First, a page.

Will the CPS’ decision to update its guidance mean an increase in prosecutions for failure to disclose under section 330 of POCA 2002?

10 June 2021

Recent guidance issued by the CPS on the offence of ‘failure to disclose’ under section 330 of the Proceeds of Crime Act 2002 (‘POCA 2002’) states that it is now “possible to charge an individual under section 330 even though there is insufficient evidence to establish that money laundering was planned or has taken place.”
 

To date, there have seldom been prosecutions for this offence but this guidance – effectively removing a significant element of the offence - suggests that the CPS may be looking to bring more charges in the future.

The offence of failure to disclose, which carries a maximum sentence of 5 years’ imprisonment, is committed when a person:

  1. knows or suspects, or has reasonable grounds for knowing or suspecting, that another person is engaged in money laundering; and
  2. the information or other matter on which this knowledge or suspicion is based, or which gives reasonable grounds for such knowledge or suspicion, came to the person in the course of a business in the regulated sector; and
  3. can identify the other person mentioned or the whereabouts of any of the laundered property, or he believes, or it is reasonable to expect him to believe, that the information or other matter mentioned will or may assist in identifying that other person or the whereabouts of any of the laundered property; and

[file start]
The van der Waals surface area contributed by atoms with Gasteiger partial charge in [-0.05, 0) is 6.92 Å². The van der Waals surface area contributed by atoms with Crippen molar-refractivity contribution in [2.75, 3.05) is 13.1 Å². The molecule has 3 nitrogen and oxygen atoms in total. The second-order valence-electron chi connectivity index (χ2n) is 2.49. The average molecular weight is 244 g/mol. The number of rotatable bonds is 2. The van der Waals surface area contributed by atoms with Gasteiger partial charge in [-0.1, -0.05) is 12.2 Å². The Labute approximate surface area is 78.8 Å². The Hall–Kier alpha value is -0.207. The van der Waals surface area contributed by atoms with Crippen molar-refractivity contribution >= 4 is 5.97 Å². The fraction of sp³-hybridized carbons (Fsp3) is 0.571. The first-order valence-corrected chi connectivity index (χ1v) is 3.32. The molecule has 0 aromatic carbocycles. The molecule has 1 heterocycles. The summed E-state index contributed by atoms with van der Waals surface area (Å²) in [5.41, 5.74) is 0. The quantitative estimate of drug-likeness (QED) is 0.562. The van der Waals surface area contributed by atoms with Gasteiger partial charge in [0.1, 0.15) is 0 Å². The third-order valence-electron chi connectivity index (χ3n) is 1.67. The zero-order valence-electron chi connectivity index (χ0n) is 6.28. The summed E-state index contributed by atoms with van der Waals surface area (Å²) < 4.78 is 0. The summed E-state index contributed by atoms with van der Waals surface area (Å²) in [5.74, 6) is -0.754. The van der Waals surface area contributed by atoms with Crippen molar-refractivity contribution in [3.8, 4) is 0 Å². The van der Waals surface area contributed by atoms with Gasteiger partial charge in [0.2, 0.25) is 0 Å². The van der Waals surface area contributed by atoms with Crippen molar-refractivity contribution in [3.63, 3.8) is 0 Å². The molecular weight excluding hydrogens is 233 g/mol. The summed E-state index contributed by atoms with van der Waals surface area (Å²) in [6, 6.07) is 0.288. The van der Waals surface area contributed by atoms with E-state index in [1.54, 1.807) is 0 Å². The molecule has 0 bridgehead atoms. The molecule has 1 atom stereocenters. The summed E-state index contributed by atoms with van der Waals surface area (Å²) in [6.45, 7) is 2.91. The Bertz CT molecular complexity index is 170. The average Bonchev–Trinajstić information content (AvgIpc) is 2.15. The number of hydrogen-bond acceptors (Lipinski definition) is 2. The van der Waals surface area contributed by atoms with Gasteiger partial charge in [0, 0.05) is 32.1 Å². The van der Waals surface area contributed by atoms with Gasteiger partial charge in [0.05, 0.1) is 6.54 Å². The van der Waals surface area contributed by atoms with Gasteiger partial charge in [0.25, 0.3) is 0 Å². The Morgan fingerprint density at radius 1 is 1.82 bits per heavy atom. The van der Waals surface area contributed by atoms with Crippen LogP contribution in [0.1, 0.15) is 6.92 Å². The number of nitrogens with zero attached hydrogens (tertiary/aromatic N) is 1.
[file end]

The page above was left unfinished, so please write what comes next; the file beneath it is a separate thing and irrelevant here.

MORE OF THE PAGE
4. fails to disclose this information to a nominated officer or to the National Crime Agency (by way of a Suspicious Activity Report – a ‘SAR’) as soon as practicable.

This offence reflects the fact that those working in a regulated sector (for example parts of the legal or financial sectors), are held to a higher standard and are expected to exercise a more sophisticated level of diligence in handling transactions than those who are employed in other non-regulated businesses. Those working in the regulated sector must be more vigilant in identifying and recognising any ‘red flags’ or characteristics which give rise to knowledge or suspicion of money laundering or a provide a reasonable ground for knowledge or suspicion. 

Previously, the CPS would only prosecute the failure to disclose offence in circumstances where evidence was available to prove that a money laundering offence was planned or had taken place. This approach, however, is not reflected in the wording of the legislation. The newly updated guidance rectifies this inconsistency by confirming that a standalone offence of failing to disclose can be charged even where there is insufficient evidence to prove money laundering.

It will take some time before the impact of this new approach is felt given that it only applies in cases where the alleged offending has taken place on or after 2 June 2021, but it is likely to lead to further prosecutions for the failure to disclose offence. It also sends a clear message to professionals in the regulated sector that they must take their anti-money laundering obligations seriously or risk sanction - a sentiment echoed by the other prosecuting authorities in the UK. 

Further Information

For further information on issues raised within this blog, please contact a member of our criminal team.

 

About the Author

Leena is a barrister in the Criminal Litigation department. Her practice covers all areas of criminal defencewhite collar crime and internal investigations.

Leena regularly acts in cases of serious fraudbribery and corruption and money laundering brought by the Serious Fraud Office (SFO), HM Revenue & Customs (HMRC) and Serious Fraud Division (SFD) of the Crown Prosecution Service. She has a particular interest in matters involving the breach of Anti-Money Laundering Regulations.

 

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